Oral history interview with Marion C. Thurnauer

  • 2010-Apr-07 – 2010-Apr-08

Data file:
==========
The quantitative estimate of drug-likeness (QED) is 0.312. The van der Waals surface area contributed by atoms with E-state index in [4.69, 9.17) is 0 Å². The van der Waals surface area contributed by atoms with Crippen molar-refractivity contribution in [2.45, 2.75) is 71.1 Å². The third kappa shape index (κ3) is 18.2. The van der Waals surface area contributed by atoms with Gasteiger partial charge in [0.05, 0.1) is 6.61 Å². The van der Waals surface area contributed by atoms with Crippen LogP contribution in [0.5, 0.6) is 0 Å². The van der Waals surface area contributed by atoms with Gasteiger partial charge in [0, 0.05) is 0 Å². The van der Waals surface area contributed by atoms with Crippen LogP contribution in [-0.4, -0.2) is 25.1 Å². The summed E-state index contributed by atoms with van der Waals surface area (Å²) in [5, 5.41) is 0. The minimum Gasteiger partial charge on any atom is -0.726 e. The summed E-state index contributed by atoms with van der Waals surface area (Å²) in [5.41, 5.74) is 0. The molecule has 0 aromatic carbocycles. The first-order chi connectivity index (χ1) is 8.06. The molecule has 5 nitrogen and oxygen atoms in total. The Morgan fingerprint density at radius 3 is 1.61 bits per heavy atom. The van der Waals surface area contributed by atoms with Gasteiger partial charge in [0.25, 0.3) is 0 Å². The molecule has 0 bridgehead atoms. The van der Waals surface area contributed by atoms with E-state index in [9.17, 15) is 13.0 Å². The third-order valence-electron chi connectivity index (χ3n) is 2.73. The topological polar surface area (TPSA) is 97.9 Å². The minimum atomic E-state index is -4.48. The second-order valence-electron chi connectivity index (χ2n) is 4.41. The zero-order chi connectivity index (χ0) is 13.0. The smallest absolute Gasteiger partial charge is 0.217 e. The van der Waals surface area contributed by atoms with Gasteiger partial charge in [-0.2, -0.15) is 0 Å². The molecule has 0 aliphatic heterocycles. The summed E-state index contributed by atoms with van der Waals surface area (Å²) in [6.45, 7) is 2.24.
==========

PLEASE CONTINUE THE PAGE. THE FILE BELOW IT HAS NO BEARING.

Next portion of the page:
Marion C. Thurnauer was born in Chattanooga, Tennessee and moved with her family to Minnesota when she was still young. Her father, a ceramic engineer, introduced her to rocks and minerals and encouraged her to follow her curiosity. Her maternal aunt, an astrophysicist, inspired her to look up at the stars and planets. Thurnauer credits her mother, who died when Marion was only fourteen, with supporting her interests in all things natural. Thurnauer attended the University of Chicago for her undergraduate and graduate degrees in chemistry, working with Gerhard Closs, her doctoral thesis advisor. She completed the final experiments for her thesis at Argonne National Laboratory (ANL) because the required electron paramagnetic resonance (EPR) spectrometer at the University of Chicago was severely damaged by a chemical explosion that occurred in the University's chemistry building. Working at ANL, she believes, was probably a factor for her to secure a postdoctoral position in the ANL Chemistry Division (CHM) with James R. Norris and Joseph J. Katz, studying, primarily by EPR spectroscopy, photochemical energy conversion in natural photosynthesis. She was promoted to Assistant Chemist, a staff position, and was, for a few years, the only female staff scientist in CHM and rose to become the first woman CHM Director. Along the way she established "Science Careers in Search of Women," a conference currently held annually for high school students. The second conference led to discussions between ANL leadership and a grass-roots group of female scientists. The outcome of these meetings was the formulation and launching of the ANL Women in Science and Technology (WIST) program. Thurnauer served a term (two years, 30% effort) as the WIST Program Initiator and for several years as a member of the WIST Steering Committee. When WIST was first established she believed that by now (more than twenty years later) WIST would have put itself out of business; but each generation has been faced with variations of the same issues of underrepresentation, promotion, bias, et cetera. According to Thurnauer, under sponsorship of the ANL Director's office, WIST continues to hold outreach activities and works to recruit, retain, and promote women at ANL in an effort to ensure equity for all staff and to diversify and strengthen the scientific workforce. As division director, Thurnauer once again was the only woman among her peers, i. e. , division directors and ANL leadership. She had to choose frequently among competing goals and priorities and she had to maintain CHM's shrinking core funding while working with scientists to secure additional funding. The latter was a new challenge, as historically CHM's budget was based primarily on core funding; and going after ‘outside funding' not only involved writing proposals but also finding the ‘DOE-Lab appropriate' funding sources. She analogizes the situation to her brief experience with skydiving. During her tenure as director, CHM was involved with the ANL Materials Science Division (MSD) both at the new Advanced Photon Source and with efforts to secure funding for ANL's Center for Nanoscale Materials (CNM). Thurnauer felt that she was often defending chemistry (and CHM) with respect to materials science (and MSD). She worked to ensure that the initial proposals for the CNM included chemical sciences, in addition to materials sciences, in order to foster scientific excellence at the CNM. Nevertheless, in addition to all her administrative work, Thurnauer was able to continue to be involved with science mainly because her co-workers kept her informed and up to date on their results. As she reminisces, Thurnauer discusses the general state of women in science, but particularly at ANL. She stresses the importance of mentoring, reinforcing, and building networks for women; she talks about having her husband in her division; she explains e-mentoring and recommends it; and she names and describes the work of some of the women who have served as her role models. At the end of the interview, Thurnauer discusses how she finds some satisfaction with the increase in the number of women in the sciences while at the same time warning about reality versus mere perception, also noting the visible differences in same gender versus mixed gender interactions. Thurnauer concludes with the reminder that there is "joy [in] doing science," and that keeps women ‘going,' in spite of issues that are extraneous to science.

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